Effects of North Carolina's pre-kindergarten program at the end of kindergarten: Contributions of school-wide quality

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2021-07

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10.1016/j.appdev.2021.101317

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Carr, Robert C, Ellen S Peisner-Feinberg, Rachel Kaplan and Irina L Mokrova (2021). Effects of North Carolina's pre-kindergarten program at the end of kindergarten: Contributions of school-wide quality. Journal of Applied Developmental Psychology, 76. pp. 101317–101317. 10.1016/j.appdev.2021.101317 Retrieved from https://hdl.handle.net/10161/23713.

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Carr

Robert Carr

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Robert C. Carr is a research scientist at the Center for Child and Family Policy. His research broadly considers how child care and early childhood education programming influences children’s development of academic and social-behavioral skills, with recent efforts focused on the effects of state-funded pre-kindergarten and Head Start preschool programming. A novel aspect of this research examines the conditions under which early childhood program effects are more or less likely to persist into subsequent grades; focusing on dimensions of K-12 education quality that may differentiate these long-term effects.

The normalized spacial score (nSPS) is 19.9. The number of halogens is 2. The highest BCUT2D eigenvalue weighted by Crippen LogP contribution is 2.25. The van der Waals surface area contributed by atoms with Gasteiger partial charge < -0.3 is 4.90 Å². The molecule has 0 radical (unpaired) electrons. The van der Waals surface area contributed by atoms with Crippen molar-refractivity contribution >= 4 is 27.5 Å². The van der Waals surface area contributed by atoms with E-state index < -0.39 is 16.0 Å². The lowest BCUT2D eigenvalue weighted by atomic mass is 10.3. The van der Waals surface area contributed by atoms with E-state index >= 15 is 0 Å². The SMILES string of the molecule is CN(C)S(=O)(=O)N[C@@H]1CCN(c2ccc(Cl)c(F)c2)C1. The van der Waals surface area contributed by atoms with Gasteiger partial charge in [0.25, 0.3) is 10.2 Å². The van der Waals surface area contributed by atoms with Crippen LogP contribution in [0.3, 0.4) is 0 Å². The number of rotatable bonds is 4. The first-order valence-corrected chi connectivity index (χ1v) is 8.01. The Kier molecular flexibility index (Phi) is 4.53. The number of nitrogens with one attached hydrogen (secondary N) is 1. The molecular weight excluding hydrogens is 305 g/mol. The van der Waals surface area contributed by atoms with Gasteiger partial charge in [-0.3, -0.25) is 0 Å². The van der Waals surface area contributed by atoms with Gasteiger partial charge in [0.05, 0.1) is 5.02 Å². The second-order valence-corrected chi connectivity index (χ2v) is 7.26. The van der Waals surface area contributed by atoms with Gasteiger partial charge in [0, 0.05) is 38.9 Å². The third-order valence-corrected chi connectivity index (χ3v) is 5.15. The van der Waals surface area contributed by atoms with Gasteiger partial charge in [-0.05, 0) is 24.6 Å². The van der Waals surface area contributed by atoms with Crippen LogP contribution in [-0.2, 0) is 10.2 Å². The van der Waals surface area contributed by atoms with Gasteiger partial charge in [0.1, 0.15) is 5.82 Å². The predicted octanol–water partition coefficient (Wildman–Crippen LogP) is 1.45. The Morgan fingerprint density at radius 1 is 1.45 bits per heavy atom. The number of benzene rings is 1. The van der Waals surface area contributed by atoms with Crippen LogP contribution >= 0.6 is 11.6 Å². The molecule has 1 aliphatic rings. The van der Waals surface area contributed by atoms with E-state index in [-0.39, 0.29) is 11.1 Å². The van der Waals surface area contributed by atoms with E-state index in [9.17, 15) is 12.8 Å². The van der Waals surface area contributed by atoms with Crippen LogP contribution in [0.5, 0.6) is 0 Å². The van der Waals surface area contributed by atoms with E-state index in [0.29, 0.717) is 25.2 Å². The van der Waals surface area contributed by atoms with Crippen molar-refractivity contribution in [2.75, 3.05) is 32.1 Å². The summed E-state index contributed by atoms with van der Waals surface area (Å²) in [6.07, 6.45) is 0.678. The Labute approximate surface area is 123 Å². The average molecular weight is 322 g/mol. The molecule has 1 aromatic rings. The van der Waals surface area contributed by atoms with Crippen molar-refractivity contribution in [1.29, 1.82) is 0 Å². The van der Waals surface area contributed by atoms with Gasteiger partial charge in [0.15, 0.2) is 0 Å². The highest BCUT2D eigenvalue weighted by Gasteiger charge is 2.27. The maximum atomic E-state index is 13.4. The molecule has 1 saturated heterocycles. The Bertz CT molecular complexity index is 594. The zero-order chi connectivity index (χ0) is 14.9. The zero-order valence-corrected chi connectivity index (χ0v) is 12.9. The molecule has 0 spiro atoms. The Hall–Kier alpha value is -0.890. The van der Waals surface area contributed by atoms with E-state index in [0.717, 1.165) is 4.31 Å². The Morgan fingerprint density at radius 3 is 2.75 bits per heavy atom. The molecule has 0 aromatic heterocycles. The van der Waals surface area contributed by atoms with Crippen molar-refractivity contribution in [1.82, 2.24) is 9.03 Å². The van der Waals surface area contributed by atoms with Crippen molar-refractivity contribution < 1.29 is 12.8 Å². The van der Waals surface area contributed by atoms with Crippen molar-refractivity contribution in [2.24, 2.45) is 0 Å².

Carr completed a Ph.D. in education with an emphasis in applied developmental science at the University of North Carolina at Chapel Hill, where he worked as a graduate research assistant at the Frank Porter Graham Child Development Institute. As a doctoral student, Carr participated in pre-doctoral training programs with the Center for Developmental Science (Carolina Consortium on Human Development) and the Society for Research in Child Development (State Policy Scholars Program in Early Learning). His dissertation research was supported by a Head Start Graduate Student Research Grant from the U.S. Office of Planning, Research and Evaluation.


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